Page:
Art therapy is a form of mental health treatment that is especially effective for children and teens, although many adults benefit as well.
Art therapy projects can take many forms and use a variety of materials, allowing clients to create bead-work, paintings, drawings, sculptures and more, all while practicing reflection, self-exploration and self-expression. These processes are at the core of how art therapy facilitates growth and healing to support change and recovery. This is why we are integrating unique art therapy projects into our individual client sessions and our innovative Circle Up Teen Groups.
Here’s how children and teens can benefit from art therapy:
1. Visual, nonverbal expression of emotions and thoughts allows teens to share about themselves and reflect on their experiences without having to use words. This form of expression can feel less threatening to teens who may struggle with feelings of vulnerability, embarrassment, or lack of confidence when exploring the challenges they face.
2. Focusing on the present moment is a mindfulness skill that results from the process of creating artwork. As teens engage their senses and focus on the task of building or creating, they are practicing the ability to prevent overthinking while actively observing and appreciating different aspects of their experiences.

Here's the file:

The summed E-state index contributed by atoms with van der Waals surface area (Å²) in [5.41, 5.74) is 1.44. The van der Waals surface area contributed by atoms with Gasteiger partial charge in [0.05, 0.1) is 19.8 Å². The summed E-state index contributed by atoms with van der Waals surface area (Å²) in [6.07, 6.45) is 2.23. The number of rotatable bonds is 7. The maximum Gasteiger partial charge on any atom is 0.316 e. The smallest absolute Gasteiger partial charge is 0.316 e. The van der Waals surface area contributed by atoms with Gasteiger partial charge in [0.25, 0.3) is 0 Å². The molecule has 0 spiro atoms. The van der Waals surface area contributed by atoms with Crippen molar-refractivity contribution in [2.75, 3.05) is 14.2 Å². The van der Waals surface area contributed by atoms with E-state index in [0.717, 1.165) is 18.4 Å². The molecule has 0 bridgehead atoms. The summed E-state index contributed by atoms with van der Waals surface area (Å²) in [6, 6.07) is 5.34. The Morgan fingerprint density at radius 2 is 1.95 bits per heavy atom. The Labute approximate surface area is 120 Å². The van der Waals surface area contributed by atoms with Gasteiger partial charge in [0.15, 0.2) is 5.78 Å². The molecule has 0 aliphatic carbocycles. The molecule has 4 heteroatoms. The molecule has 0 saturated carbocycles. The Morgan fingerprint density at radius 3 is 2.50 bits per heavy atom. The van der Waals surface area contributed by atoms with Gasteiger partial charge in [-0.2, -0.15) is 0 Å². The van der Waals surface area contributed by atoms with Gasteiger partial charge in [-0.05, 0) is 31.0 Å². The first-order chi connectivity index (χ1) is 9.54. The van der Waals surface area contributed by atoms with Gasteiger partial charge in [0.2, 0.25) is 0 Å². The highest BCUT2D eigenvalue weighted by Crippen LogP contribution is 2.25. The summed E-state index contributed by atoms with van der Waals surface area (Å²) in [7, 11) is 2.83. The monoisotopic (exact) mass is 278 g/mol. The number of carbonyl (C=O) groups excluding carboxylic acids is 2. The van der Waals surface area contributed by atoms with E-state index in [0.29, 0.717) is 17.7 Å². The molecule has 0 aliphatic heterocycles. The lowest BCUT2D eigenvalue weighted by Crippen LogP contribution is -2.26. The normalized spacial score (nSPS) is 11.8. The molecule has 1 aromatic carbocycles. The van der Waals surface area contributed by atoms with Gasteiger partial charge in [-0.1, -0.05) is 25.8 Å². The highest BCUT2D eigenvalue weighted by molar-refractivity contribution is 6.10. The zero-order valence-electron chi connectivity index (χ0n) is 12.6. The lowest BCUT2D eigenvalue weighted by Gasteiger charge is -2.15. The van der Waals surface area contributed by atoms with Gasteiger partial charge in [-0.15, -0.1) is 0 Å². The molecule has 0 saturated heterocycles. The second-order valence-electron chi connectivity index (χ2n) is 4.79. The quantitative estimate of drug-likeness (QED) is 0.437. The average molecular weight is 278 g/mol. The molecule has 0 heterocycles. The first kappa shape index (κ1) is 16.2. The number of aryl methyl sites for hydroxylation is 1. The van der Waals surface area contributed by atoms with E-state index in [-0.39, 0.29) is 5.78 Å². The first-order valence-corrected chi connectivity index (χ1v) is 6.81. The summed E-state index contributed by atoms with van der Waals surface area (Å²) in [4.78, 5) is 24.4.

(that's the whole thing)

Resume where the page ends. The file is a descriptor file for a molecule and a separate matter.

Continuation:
3. Enhancing social skills and the ability to communicate feelings occurs when teens experiment with expression of their emotions through symbolism. This creative approach to communicating offers flexibility for teens to embrace their unique qualities when exploring and sharing about themselves.
4. Teens build confidence and boost self-esteem not only with the accomplishment of completing a piece of artwork, but also through the process of expressing themselves in new ways, reflecting on experiences from new perspectives, and developing self-awareness through creativity.
Please contact us if you think art therapy can help your child or teen better express themselves and manage challenging emotions.
Here’s to Your Well Being,
Natalie Edelhauser, LCSW